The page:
from Books at Iowa 62 (April 1995)
Copyright: The University of Iowa
[Note: In 1993, 1994 and 1995, the Friends of the University of Iowa Libraries presented Chautauquas in a tent on the plaza in front of the north entrance to Main Library. The 1995 program was titled "The Dream and the Deal: Federal Support of the Arts and Public Projects in the 1930s" and addressed the nation's reaction and response to the Great Depression.
The celebration began with a picnic and band concert hosted by the University Alumni Association and the scheduled presentations on the photography, politics, literature, music, theater, and public projects of the 1930s. The University Libraries has significant material in many of these area and mounted an exhibition in the North Lobby of the Main Library showcasing these rich holdings.
Nick Natanson, an Iowa American Studies Ph.D. who served as an archivist in the photographic section of the National Archives, Washington, D.C., was the featured Friends dinner speaker in addition to lecturing on the Chautauqua stage. Natanson's work deals with the photography project of the Farm Security Administration in the 1930s.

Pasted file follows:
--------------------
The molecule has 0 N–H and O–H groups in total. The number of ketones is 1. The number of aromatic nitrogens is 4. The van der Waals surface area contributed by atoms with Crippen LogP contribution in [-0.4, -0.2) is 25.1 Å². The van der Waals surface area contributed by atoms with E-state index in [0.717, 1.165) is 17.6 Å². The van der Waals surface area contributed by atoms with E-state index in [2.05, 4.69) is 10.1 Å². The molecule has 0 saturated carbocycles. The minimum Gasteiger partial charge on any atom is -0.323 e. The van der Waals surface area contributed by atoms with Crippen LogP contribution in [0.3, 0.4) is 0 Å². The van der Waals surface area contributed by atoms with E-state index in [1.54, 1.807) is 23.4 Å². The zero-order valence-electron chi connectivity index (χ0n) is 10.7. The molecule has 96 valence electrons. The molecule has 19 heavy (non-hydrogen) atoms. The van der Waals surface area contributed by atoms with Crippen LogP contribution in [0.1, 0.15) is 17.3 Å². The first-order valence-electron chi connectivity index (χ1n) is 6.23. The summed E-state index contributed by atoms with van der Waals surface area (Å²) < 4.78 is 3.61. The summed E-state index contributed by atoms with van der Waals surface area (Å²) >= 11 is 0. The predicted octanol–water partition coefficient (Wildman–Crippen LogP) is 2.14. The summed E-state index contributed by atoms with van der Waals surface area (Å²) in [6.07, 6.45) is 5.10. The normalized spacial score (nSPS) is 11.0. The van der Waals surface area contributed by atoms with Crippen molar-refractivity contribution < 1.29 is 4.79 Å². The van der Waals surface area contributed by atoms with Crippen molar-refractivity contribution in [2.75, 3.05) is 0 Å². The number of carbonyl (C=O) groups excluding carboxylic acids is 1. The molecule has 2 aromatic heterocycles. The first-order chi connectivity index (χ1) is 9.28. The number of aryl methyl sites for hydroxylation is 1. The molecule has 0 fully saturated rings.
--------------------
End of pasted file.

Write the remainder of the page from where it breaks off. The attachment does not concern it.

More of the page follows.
Other Chautauqua lecturers were Professor Rebecca Conard, public historian from Wichita State University, who presented her study of the role the Civilian Conservation Corps played in developing the Iowa State Park system, and Professor Kathleen Farrell of the Iowa Communication Studies Department who discussed the relationship between politics and literature during the thirties ferment.
In addition, the Chautauqua featured two staged readings of Federal Theatre manuscripts, a presentation by the Iowa City Footliters of James Thurber's "Many Moons", a play for adults as well as children, and several showings of 1930s films.
The April 1995 issue of Books at Iowa announced the coming program with the essay reminiscences by Marjorie Lyford, Carl B. Cone, John M. Harrison, John Gerber, and Herschel Langdon which follow.]
Memories of Chautauqua